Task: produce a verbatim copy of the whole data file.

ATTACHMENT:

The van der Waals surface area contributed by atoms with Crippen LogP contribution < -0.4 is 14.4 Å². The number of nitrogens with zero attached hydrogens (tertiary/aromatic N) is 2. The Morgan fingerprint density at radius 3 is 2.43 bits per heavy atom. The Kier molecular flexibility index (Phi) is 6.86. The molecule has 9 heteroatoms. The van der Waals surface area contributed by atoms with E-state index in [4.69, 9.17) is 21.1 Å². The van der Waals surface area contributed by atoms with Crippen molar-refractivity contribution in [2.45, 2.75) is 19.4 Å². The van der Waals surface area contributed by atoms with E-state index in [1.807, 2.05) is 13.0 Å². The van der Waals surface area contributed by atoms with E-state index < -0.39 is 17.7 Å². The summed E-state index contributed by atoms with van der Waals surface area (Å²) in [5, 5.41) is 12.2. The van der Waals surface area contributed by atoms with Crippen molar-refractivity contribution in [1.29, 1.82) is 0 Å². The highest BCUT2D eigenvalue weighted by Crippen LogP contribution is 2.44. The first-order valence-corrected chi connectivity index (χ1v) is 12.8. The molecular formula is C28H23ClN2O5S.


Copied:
The van der Waals surface area contributed by atoms with Crippen LogP contribution < -0.4 is 14.4 Å². The number of nitrogens with zero attached hydrogens (tertiary/aromatic N) is 2. The Morgan fingerprint density at radius 3 is 2.43 bits per heavy atom. The Kier molecular flexibility index (Phi) is 6.86. The molecule has 9 heteroatoms. The van der Waals surface area contributed by atoms with E-state index in [4.69, 9.17) is 21.1 Å². The van der Waals surface area contributed by atoms with Crippen molar-refractivity contribution in [2.45, 2.75) is 19.4 Å². The van der Waals surface area contributed by atoms with E-state index in [1.807, 2.05) is 13.0 Å². The van der Waals surface area contributed by atoms with E-state index < -0.39 is 17.7 Å². The summed E-state index contributed by atoms with van der Waals surface area (Å²) in [5, 5.41) is 12.2. The van der Waals surface area contributed by atoms with Crippen molar-refractivity contribution in [1.29, 1.82) is 0 Å². The highest BCUT2D eigenvalue weighted by Crippen LogP contribution is 2.44. The first-order valence-corrected chi connectivity index (χ1v) is 12.8. The molecular formula is C28H23ClN2O5S.